A quotation is a cost estimate for an item or service your customer has expressed an interest in buying. It is considerably less formal than a proforma invoice and is usually sent during the early stages of the sales process. It also doesn’t necessarily include detailed information about the items or services on offer, providing instead a rough idea of the quantity and price.
Importantly, a quotation is not a document with any kind of obligation or expectation behind it. Like a proforma invoice, it holds no financial value and the sale can be accepted by the customer or it can just as easily be cancelled without any consequences.
A proforma invoice is also sent to a customer before your products are delivered or your services provided, but it is considered more binding than a quotation – although not legally binding like a completed invoice.
More detail is provided, and there is room for manoeuvre in terms of negotiation before any payment is made.
Invoices are sent when goods have been sold or services rendered and the payment is now due. The document is a binding agreement, and the customer has an obligation to pay the price stated. And unlike with proforma invoices, you can use invoices to reclaim VAT.
So, in short, you should issue a proforma invoice to create a potential sale and an invoice when that sale is finalised.
There are two main reasons why your business may need to create a provisional bill of sale in advance of the actual sale. Either you want to declare an estimate of the final cost of the item or service you’re providing, or you want to ship internationally.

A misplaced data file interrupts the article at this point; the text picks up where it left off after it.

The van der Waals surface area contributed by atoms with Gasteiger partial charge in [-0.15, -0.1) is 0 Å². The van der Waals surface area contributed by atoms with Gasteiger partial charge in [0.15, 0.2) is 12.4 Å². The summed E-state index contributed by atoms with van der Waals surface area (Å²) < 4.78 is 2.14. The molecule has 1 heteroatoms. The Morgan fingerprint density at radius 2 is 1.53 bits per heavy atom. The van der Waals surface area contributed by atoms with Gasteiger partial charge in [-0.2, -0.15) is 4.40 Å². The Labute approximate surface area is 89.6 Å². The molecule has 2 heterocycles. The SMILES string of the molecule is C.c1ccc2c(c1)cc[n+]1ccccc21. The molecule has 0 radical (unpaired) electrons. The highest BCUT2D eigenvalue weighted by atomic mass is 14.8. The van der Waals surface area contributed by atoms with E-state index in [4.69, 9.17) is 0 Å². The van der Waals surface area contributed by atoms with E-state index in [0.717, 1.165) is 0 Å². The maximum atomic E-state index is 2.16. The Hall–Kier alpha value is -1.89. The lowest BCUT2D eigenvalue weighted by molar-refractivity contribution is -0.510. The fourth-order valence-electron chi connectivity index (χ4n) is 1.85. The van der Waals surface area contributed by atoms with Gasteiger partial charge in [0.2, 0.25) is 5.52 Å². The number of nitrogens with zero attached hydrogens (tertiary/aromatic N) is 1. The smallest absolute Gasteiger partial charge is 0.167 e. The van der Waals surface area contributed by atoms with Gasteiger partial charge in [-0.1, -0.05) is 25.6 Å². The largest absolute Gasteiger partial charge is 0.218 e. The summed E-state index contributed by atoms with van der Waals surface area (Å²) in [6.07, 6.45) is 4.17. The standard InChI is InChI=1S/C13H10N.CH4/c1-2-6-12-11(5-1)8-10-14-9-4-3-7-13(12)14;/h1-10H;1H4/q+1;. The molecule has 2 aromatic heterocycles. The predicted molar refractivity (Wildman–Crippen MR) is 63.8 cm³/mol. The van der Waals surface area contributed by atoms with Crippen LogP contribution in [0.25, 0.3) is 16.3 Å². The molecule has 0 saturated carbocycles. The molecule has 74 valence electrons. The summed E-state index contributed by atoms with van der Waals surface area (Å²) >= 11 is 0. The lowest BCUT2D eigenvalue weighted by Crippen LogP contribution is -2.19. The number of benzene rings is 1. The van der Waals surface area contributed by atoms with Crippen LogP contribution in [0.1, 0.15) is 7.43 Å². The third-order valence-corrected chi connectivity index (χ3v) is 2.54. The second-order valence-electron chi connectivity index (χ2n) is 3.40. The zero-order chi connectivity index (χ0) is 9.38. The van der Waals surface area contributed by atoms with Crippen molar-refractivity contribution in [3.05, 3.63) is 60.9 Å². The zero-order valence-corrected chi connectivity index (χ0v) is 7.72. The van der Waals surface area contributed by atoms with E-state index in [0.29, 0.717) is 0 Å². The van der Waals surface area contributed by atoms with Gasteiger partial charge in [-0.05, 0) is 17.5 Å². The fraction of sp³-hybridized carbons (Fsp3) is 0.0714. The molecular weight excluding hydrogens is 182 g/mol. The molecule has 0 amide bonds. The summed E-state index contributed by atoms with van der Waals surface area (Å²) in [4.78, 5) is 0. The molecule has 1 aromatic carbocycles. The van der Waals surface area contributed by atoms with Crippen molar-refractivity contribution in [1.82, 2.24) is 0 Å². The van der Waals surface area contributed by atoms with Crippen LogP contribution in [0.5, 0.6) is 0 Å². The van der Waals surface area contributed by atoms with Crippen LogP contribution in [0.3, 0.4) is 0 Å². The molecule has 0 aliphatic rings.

Proforma invoices serve as a sort of good faith agreement between you and your customer.
They are a baseline for a sale, a breakdown of the items with an accurate indication of the total amount due – but you are not requesting payment.
This makes a proforma invoice the ideal option when a sale hasn’t yet been finalised or the goods or services are still under negotiation, as you’re providing a format which can later be adjusted if necessary.
Since they often include details about shipping, packaging, weight, and delivery fees, proforma invoices are often used in the international shipping industry. They help to declare the value of an item so that it can pass through customs quickly and be delivered to your customer on time.